Germany’s bilateral order with local pharmaceutical company could strain relations with other member states as the race to sweep up vaccines heats up.
The day after Christmas, the President of the European Union Ursula von der Leyen hailed the widely anticipated rollout of the vaccine across the bloc as a “touching moment of unity.”
That moment of unity, however, might be fleeting as the union’s largest economy, Germany, has become increasingly frustrated with the slow pace of the EU’s vaccine procurement.
Only two days after Ursula von der Leyen’s announcement of the show of EU unity, Germany announced that it had struck a bilateral deal with the domestic drugmaker Pfizer and BioNtech for an additional 30 million doses that would exclusively go to the country.
In addition to the new order, Germany will also get 55.8 million vaccines as part of the EU’s wider vaccination programme, regarded by some as insufficient.
The deal was described by one analyst as the most “damaging” thing to have happened to the EU in recent years.
German politicians, however, are worried of being perceived as allowing their citizens to die unnecessarily for the sake of European unity.
On December 29 alone 1,244 Germans died from the coronavirus, a daily record in the country which has been widely hailed as tackling the spread of the virus more effectively than other countries.
Slovakia and Hungary also started vaccinating people ahead of the wider EU launch choosing to spur Leyen’s moment of unity.
Even as the death rate in the European Economic Area has mounted and now approaches half a million, Brussels has been slow to respond to the scale of the challenge.
Germany had to pressure the European Medicines Agency to approve the Pfizer and BioNtech vaccine before Christmas, a week earlier than it wanted amid claims that it was working too slowly.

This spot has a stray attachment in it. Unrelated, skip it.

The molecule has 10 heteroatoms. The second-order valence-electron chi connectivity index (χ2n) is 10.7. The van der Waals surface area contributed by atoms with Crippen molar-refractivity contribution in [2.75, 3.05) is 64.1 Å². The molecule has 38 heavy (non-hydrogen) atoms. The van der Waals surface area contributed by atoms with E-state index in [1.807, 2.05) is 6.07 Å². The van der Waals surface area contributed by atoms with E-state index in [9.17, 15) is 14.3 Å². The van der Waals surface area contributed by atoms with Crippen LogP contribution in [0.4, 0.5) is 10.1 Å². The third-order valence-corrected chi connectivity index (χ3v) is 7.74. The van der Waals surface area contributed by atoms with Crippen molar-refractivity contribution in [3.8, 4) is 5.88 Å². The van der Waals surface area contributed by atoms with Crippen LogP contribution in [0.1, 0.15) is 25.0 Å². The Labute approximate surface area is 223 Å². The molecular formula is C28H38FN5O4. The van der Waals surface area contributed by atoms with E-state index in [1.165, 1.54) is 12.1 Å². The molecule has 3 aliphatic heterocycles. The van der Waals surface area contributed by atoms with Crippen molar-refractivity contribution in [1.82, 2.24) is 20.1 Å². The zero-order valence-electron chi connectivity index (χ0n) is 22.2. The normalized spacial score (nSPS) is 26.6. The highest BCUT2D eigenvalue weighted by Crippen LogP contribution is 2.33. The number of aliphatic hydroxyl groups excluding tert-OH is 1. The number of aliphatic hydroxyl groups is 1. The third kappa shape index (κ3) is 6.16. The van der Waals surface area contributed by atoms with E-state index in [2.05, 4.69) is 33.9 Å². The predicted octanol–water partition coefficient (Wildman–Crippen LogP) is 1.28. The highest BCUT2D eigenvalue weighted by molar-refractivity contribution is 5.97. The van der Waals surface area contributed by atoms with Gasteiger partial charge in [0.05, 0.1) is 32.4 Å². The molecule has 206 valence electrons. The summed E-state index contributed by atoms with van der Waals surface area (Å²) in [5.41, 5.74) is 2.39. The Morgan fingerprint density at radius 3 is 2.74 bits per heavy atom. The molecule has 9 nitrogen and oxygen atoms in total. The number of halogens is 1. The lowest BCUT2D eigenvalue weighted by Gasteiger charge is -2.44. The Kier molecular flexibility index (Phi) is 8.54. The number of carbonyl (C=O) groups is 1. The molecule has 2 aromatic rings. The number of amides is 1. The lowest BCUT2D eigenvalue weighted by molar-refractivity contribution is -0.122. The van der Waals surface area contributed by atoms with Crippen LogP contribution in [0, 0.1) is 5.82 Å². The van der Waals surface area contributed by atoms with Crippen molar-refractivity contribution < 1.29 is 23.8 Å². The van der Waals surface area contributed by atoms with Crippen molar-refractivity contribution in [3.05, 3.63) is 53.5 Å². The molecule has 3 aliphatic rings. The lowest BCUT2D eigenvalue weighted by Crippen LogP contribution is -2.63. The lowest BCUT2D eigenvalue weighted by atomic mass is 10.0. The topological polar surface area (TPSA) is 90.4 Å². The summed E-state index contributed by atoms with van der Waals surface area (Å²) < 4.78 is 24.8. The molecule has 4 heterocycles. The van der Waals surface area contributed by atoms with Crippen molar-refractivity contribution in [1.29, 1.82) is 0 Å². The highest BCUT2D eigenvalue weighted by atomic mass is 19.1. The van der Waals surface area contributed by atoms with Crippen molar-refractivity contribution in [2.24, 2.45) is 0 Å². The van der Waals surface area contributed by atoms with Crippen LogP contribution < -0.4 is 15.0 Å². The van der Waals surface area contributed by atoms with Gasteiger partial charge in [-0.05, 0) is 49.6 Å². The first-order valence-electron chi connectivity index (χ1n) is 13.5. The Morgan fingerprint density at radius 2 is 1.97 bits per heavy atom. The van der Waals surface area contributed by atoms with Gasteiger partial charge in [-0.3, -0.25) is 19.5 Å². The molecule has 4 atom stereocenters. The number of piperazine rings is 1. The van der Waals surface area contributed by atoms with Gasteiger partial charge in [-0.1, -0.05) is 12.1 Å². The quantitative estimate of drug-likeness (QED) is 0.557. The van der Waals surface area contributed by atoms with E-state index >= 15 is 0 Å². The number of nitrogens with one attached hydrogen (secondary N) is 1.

The EU’s lackluster response has been recognised as a “politically dangerous situation” by Berlin according to Germany's leading magazine Der Spiegel.
A recently published report, “European Strategic Autonomy in 2020,” found the global pandemic had laid bare the EU’s lack of cohesive response to the virus.
EU countries have had no qualms with closing their borders to each other by suspending the Schengen free-travel area which allows for free movement of people across national borders.
In March, as countries tried to build their stock of protective gear and masks, EU countries moved to prevent the export of personal protective equipment to fellow member states.
“2020 has revealed the fragility of the rule of law underpinning the Union’s democratic life,” said one of the analysts reflecting on the EU’s challenges this year.
While one analyst in the report suggested “the Covid crisis could have profoundly accelerated divisions and nationalist reflexes,” and while the EU may have warded off the worst case scenario, tensions around the vaccine rollout suggest that the ghosts of nationalism are from exorcised.
On the whole, however, the report concluded that the coronavirus “ruthlessly uncovered the EU’s political fragility,” and that will take time to fix.